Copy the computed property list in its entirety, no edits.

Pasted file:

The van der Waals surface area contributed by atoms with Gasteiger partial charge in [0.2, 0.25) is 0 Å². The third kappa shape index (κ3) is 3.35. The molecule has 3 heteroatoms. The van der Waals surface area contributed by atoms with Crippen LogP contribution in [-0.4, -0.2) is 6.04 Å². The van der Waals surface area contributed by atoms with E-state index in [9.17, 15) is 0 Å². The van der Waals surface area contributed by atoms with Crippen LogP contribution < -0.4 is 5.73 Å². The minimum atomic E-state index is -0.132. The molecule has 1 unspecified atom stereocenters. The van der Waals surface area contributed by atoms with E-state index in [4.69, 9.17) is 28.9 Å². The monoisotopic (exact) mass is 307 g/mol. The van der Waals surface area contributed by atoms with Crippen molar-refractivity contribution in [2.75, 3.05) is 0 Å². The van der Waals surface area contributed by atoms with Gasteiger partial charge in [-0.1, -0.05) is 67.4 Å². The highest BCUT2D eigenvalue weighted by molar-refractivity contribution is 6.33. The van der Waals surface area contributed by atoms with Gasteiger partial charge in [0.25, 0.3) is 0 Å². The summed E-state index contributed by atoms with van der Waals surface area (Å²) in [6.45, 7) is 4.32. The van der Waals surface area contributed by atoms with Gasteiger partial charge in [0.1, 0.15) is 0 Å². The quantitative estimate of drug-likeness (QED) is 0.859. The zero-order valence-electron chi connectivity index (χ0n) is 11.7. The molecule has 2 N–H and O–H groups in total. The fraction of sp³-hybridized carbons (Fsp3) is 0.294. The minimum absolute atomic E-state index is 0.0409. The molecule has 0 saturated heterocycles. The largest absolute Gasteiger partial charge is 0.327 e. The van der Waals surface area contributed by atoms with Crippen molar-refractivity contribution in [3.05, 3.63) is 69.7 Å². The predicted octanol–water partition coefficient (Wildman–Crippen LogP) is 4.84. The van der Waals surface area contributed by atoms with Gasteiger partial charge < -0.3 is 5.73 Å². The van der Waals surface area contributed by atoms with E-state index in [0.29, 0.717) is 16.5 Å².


The van der Waals surface area contributed by atoms with Gasteiger partial charge in [0.2, 0.25) is 0 Å². The third kappa shape index (κ3) is 3.35. The molecule has 3 heteroatoms. The van der Waals surface area contributed by atoms with Crippen LogP contribution in [-0.4, -0.2) is 6.04 Å². The van der Waals surface area contributed by atoms with E-state index in [9.17, 15) is 0 Å². The van der Waals surface area contributed by atoms with Crippen LogP contribution < -0.4 is 5.73 Å². The minimum atomic E-state index is -0.132. The molecule has 1 unspecified atom stereocenters. The van der Waals surface area contributed by atoms with E-state index in [4.69, 9.17) is 28.9 Å². The monoisotopic (exact) mass is 307 g/mol. The van der Waals surface area contributed by atoms with Crippen molar-refractivity contribution in [2.75, 3.05) is 0 Å². The van der Waals surface area contributed by atoms with Gasteiger partial charge in [-0.1, -0.05) is 67.4 Å². The highest BCUT2D eigenvalue weighted by molar-refractivity contribution is 6.33. The van der Waals surface area contributed by atoms with Gasteiger partial charge in [0.25, 0.3) is 0 Å². The summed E-state index contributed by atoms with van der Waals surface area (Å²) in [6.45, 7) is 4.32. The van der Waals surface area contributed by atoms with Gasteiger partial charge in [0.1, 0.15) is 0 Å². The quantitative estimate of drug-likeness (QED) is 0.859. The zero-order valence-electron chi connectivity index (χ0n) is 11.7. The molecule has 2 N–H and O–H groups in total. The fraction of sp³-hybridized carbons (Fsp3) is 0.294. The minimum absolute atomic E-state index is 0.0409. The molecule has 0 saturated heterocycles. The largest absolute Gasteiger partial charge is 0.327 e. The van der Waals surface area contributed by atoms with Crippen molar-refractivity contribution in [3.05, 3.63) is 69.7 Å². The predicted octanol–water partition coefficient (Wildman–Crippen LogP) is 4.84. The van der Waals surface area contributed by atoms with Gasteiger partial charge < -0.3 is 5.73 Å². The van der Waals surface area contributed by atoms with E-state index in [0.29, 0.717) is 16.5 Å².